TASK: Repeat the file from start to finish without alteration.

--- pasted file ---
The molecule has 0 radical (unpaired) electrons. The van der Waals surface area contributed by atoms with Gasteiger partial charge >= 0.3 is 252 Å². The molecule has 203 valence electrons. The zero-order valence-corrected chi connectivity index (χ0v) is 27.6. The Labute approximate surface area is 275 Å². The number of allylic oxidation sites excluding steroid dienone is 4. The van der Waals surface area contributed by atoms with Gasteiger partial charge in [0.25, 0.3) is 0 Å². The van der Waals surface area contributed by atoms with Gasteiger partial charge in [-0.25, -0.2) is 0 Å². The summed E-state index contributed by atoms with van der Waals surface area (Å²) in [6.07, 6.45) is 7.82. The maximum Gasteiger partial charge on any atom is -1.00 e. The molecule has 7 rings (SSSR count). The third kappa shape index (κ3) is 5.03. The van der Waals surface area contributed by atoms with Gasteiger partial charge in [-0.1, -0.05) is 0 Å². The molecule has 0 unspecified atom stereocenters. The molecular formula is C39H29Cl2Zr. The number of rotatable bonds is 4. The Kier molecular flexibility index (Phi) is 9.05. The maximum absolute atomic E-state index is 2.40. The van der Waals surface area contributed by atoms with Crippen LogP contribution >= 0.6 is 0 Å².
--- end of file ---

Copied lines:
The molecule has 0 radical (unpaired) electrons. The van der Waals surface area contributed by atoms with Gasteiger partial charge >= 0.3 is 252 Å². The molecule has 203 valence electrons. The zero-order valence-corrected chi connectivity index (χ0v) is 27.6. The Labute approximate surface area is 275 Å². The number of allylic oxidation sites excluding steroid dienone is 4. The van der Waals surface area contributed by atoms with Gasteiger partial charge in [0.25, 0.3) is 0 Å². The van der Waals surface area contributed by atoms with Gasteiger partial charge in [-0.25, -0.2) is 0 Å². The summed E-state index contributed by atoms with van der Waals surface area (Å²) in [6.07, 6.45) is 7.82. The maximum Gasteiger partial charge on any atom is -1.00 e. The molecule has 7 rings (SSSR count). The third kappa shape index (κ3) is 5.03. The van der Waals surface area contributed by atoms with Gasteiger partial charge in [-0.1, -0.05) is 0 Å². The molecule has 0 unspecified atom stereocenters. The molecular formula is C39H29Cl2Zr. The number of rotatable bonds is 4. The Kier molecular flexibility index (Phi) is 9.05. The maximum absolute atomic E-state index is 2.40. The van der Waals surface area contributed by atoms with Crippen LogP contribution >= 0.6 is 0 Å².